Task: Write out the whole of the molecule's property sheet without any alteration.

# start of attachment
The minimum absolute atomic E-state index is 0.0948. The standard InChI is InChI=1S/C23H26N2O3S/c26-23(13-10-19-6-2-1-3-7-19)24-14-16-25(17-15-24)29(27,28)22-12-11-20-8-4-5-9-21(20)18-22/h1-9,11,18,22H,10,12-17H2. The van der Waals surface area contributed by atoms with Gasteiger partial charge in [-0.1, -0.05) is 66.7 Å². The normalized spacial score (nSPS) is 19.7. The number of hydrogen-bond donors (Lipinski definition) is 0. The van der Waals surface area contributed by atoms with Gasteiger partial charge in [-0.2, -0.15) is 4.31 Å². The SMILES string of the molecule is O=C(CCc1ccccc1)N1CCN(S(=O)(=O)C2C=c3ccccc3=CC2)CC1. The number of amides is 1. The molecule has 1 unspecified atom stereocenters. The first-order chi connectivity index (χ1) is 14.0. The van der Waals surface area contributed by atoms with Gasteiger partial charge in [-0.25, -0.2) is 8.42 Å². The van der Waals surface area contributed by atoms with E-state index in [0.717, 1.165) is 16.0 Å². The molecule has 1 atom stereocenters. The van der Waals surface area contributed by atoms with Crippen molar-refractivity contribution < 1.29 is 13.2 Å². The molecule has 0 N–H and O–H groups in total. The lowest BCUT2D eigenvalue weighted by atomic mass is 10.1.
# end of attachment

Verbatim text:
The minimum absolute atomic E-state index is 0.0948. The standard InChI is InChI=1S/C23H26N2O3S/c26-23(13-10-19-6-2-1-3-7-19)24-14-16-25(17-15-24)29(27,28)22-12-11-20-8-4-5-9-21(20)18-22/h1-9,11,18,22H,10,12-17H2. The van der Waals surface area contributed by atoms with Gasteiger partial charge in [-0.1, -0.05) is 66.7 Å². The normalized spacial score (nSPS) is 19.7. The number of hydrogen-bond donors (Lipinski definition) is 0. The van der Waals surface area contributed by atoms with Gasteiger partial charge in [-0.2, -0.15) is 4.31 Å². The SMILES string of the molecule is O=C(CCc1ccccc1)N1CCN(S(=O)(=O)C2C=c3ccccc3=CC2)CC1. The number of amides is 1. The molecule has 1 unspecified atom stereocenters. The first-order chi connectivity index (χ1) is 14.0. The van der Waals surface area contributed by atoms with Gasteiger partial charge in [-0.25, -0.2) is 8.42 Å². The van der Waals surface area contributed by atoms with E-state index in [0.717, 1.165) is 16.0 Å². The molecule has 1 atom stereocenters. The van der Waals surface area contributed by atoms with Crippen molar-refractivity contribution < 1.29 is 13.2 Å². The molecule has 0 N–H and O–H groups in total. The lowest BCUT2D eigenvalue weighted by atomic mass is 10.1.